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@iGEL iGEL commented Jun 3, 2016

Well, with docker-compose and the current path it is 😉

Ok, It's probably something that should be done in docker-compose if it isn't already.

@thaJeztah
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@thaJeztah thaJeztah commented Jun 3, 2016

With "non" portable, @cpuguy83 means that you cannot start the container on a "random" host, without first creating the files and folders it needs for the bind-mount. (e.g., you cannot reschedule such a container to a different host in a Swarm cluster)

@chadfurman
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@chadfurman chadfurman commented Nov 12, 2016

So this issue kind of stagnated. I only plan on using Docker for local development, currently. That said, I plan on cloning down the git repo, running docker-compose up and having a development environment. Cool beans.

However, my web container does a gulp build resulting in all of my assets being owned by root and not being accessible. There should be a straight-forward way around this.

@cpuguy83
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@cpuguy83 cpuguy83 commented Nov 14, 2016

@chadfurman Not sure I follow.
You are running gulp build as the root user and as such the files are owned by root?

@chadfurman
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@chadfurman chadfurman commented Nov 14, 2016

@cpuguy83 I was running "gulp build" inside my container. As such, all files it built were owned by root because my container's default user was "root". There should be an easy way of making the container user the same user as the person who ran, for example, docker-compose up

I ended up running gulp build locally outside of the docker container and sharing the resulting dist/ files with the container

@cpuguy83
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@cpuguy83 cpuguy83 commented Nov 14, 2016

@chadfurman Something like this might work if you are working on Linux and docker is on the same machine. But otherwise it would just not be possible.
You can specify the user you want the container to start with manually.

Docker4Mac does uid/gid translation at the filesystem layer when mounting from the Mac into the container. This is outside of the core of docker, though.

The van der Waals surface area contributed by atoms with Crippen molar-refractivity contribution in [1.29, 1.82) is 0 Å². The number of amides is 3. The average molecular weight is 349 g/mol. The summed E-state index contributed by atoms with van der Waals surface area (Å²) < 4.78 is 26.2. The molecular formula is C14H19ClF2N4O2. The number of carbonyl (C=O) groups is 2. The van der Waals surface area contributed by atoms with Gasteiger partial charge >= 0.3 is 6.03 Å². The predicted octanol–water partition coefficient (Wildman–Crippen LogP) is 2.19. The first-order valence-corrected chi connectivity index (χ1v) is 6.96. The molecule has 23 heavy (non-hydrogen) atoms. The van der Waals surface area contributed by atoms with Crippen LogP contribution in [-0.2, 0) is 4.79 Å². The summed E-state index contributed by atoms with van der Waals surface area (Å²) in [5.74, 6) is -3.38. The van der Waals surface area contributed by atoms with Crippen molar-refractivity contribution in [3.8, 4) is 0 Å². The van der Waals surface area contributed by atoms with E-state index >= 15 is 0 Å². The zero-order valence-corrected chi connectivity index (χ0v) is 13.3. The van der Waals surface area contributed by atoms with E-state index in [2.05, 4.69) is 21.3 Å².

@chadfurman
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@chadfurman chadfurman commented Nov 14, 2016

@cpuguy83 lots of developers use Linux and docker on the same machine.

I'm guessing you're talking about https://docs.docker.com/engine/reference/builder/#/user which needs to be built into the image?

Seems like a run-time "run as this user" setting would be helpful. Though, I can respect that risk-value proposition is not horribly enticing.

@cpuguy83
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@cpuguy83 cpuguy83 commented Nov 14, 2016

@chadfurman docker run supports --user, and I believe compose supports the same option in the yaml format.

@cpuguy83 cpuguy83 added this to the 1.13.0 milestone Nov 14, 2016
@cpuguy83 cpuguy83 removed this from the 1.13.0 milestone Nov 14, 2016
@leopoldodonnell
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@leopoldodonnell leopoldodonnell commented Jan 18, 2018

Its almost never a good idea to run your container as root.
The following will work for a lot applications

RUN addgroup {your group args} |
  && adduser {your user args}

USER {your-user}

RUN mkdir {directory you want to mount}

VOLUME ["{directory you want to mount}"]

Then you should be able to mount a host directory or a docker volume that you can write to.

Here's a simple alpine example that demonstrates the ability to write to a host directory from a non-root user...

FROM alpine

RUN addgroup -S app \
    && adduser -S -G app -h /home/app -D app

USER app
RUN mkdir /home/app/mount-data
VOLUME ["/home/app/mount-data"]